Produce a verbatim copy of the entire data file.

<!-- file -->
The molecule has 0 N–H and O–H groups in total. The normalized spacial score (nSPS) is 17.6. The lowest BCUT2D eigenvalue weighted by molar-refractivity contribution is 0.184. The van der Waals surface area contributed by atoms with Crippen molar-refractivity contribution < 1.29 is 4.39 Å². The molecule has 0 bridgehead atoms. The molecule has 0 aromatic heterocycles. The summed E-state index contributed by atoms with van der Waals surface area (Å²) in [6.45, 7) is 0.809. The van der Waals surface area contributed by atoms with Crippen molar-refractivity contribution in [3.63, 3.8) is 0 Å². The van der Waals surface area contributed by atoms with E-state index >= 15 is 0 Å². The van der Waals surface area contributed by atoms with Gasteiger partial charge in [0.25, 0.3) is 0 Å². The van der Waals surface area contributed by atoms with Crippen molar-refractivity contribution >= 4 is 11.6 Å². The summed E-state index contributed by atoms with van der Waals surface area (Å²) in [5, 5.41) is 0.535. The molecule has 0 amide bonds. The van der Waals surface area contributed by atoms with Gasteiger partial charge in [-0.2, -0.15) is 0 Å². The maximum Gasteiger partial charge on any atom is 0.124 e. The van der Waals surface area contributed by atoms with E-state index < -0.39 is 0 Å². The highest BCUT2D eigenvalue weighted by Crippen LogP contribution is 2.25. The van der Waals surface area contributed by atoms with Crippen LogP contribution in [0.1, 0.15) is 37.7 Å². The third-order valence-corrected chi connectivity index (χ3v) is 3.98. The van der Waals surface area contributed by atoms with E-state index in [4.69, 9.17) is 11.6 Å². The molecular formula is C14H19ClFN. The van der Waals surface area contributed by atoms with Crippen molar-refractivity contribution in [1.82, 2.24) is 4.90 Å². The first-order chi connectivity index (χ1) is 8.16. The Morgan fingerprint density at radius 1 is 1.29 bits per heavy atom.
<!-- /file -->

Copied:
The molecule has 0 N–H and O–H groups in total. The normalized spacial score (nSPS) is 17.6. The lowest BCUT2D eigenvalue weighted by molar-refractivity contribution is 0.184. The van der Waals surface area contributed by atoms with Crippen molar-refractivity contribution < 1.29 is 4.39 Å². The molecule has 0 bridgehead atoms. The molecule has 0 aromatic heterocycles. The summed E-state index contributed by atoms with van der Waals surface area (Å²) in [6.45, 7) is 0.809. The van der Waals surface area contributed by atoms with Crippen molar-refractivity contribution in [3.63, 3.8) is 0 Å². The van der Waals surface area contributed by atoms with E-state index >= 15 is 0 Å². The van der Waals surface area contributed by atoms with Gasteiger partial charge in [0.25, 0.3) is 0 Å². The van der Waals surface area contributed by atoms with Crippen molar-refractivity contribution >= 4 is 11.6 Å². The summed E-state index contributed by atoms with van der Waals surface area (Å²) in [5, 5.41) is 0.535. The molecule has 0 amide bonds. The van der Waals surface area contributed by atoms with Gasteiger partial charge in [-0.2, -0.15) is 0 Å². The maximum Gasteiger partial charge on any atom is 0.124 e. The van der Waals surface area contributed by atoms with E-state index < -0.39 is 0 Å². The highest BCUT2D eigenvalue weighted by Crippen LogP contribution is 2.25. The van der Waals surface area contributed by atoms with Crippen LogP contribution in [0.1, 0.15) is 37.7 Å². The third-order valence-corrected chi connectivity index (χ3v) is 3.98. The van der Waals surface area contributed by atoms with E-state index in [4.69, 9.17) is 11.6 Å². The molecular formula is C14H19ClFN. The van der Waals surface area contributed by atoms with Crippen molar-refractivity contribution in [1.82, 2.24) is 4.90 Å². The first-order chi connectivity index (χ1) is 8.16. The Morgan fingerprint density at radius 1 is 1.29 bits per heavy atom.